Top Five Blue Salvia
1. Salvia Uliginosa
Clear sky blue flowers atop long stalks define this RHS Award of Garden Merit winning blue salvia. Salvia uliginosa is one of the few salvias that like moist soils (it is known as the bog sage) but it also performs well in dry soils. This blue salvia spreads via stolons into a nice mass filling your garden space or giving you plenty to share with friends. Growers of Salvia uliginosa are treated to its blue flower show for quite a while, from June to early fall. The stems and leaves of Salvia uliginosa are a little bit sticky…but then again, when we garden outdoors in the hot summer, so are we.
2. Salvia Chamaedryoides
Salvia chamaedryoides has really clear blue flowers atop a clump of silvery leaves…the combination of blue and silver is quite popular. This blue salvia is native to Mexico and produces its blue flowers for a long period of time from early summer to early fall. Pruning once per year helps improve the habit and stimulate lush growth, and deadheading stimulates even longer blooming.
3. Salvia Guaranitica
The king of the blue salvias could well be Salvia guaranitica, the native Brazillian Anise sage. This is a tall sage and is suitable for the back of the border that will will spread slowly into a dense patch, giving you plenty to enjoy or to share with friends. From early summer until frost, Salvia guaranitica produces tall spikes of blue flowers that hummingbirds love. The most popular cultivar is Salvia Black and Blue which produces deep blue flowers nestled in a black calyx atop 3′ black stalks. The cultivar ‘Van Remsen’ is not a spreader and produces somewhat lighter cobalt blue flowers on top of 7′ tall stalks. Salvia guaranitica ‘Argentina Skies’ produces sky blue flowers on a 5′ stalk. Salvia guaranitica is called the Anise sage because if you crush a leaf and sniff (without sucking the leaf up your nose) you might catch a whiff of black licorice.
4. Salvia Nemorosa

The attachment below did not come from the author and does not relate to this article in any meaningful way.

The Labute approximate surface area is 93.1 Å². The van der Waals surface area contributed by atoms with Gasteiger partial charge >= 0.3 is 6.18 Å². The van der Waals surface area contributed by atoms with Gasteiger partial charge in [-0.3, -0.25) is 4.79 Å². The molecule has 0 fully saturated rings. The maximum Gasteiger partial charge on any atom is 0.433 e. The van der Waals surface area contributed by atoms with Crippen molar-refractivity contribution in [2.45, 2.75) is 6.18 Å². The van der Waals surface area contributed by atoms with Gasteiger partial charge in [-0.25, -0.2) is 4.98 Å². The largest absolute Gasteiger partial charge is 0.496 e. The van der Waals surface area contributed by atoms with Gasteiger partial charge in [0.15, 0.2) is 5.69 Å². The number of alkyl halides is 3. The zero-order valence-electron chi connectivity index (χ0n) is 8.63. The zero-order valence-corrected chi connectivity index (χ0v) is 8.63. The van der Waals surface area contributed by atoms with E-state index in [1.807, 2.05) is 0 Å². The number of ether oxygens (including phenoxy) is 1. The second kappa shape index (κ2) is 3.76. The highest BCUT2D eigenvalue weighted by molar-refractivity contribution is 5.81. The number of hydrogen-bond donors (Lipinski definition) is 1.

For those of you who like dark blue, you must try one of the dark blue Salvia x sylvestris (aka Salvia nemorosa) cultivars on the market. This Salvia hails from Europe and Asia and has a more compact branching habit than many other blue salvias, and it produces tons of long flower stalks covered with intensely colorful flowers. In addition, the foliage is sage-ly fragrant. The award-winning cultivar ‘Caradonna’ features vivid blue-violet spikes of flowers on black stalks in mid-summer. Salvia nemorosa flower spikes are popular in cut-flower arrangements.
5. Salvia Azurea
Salvia azurea is a great plains native plant with sky blue flowers. Wild forms of this Salvia azurea tend to be floppy, but is sturdier with upright 4′ tall stems, in late summer, displaying dozens of pure azure blue flowers. The cultivar ‘Nekan‘, also features an improved upright habit and azure blue flowers. Pinching a few times early in the year helps increase the branching and reduce the tendency to flop as does locating the plant in drier soil. Brushing against its fragrant foliage releases a typical sage-like scent. Some people like to grow Salvia Azurea combined with perennial prairie grasses which will can give the salvias some support.
I’ve been a content developer for over a year, and I enjoy writing about gardening, lawn care, etc. to share what I’ve learned with others.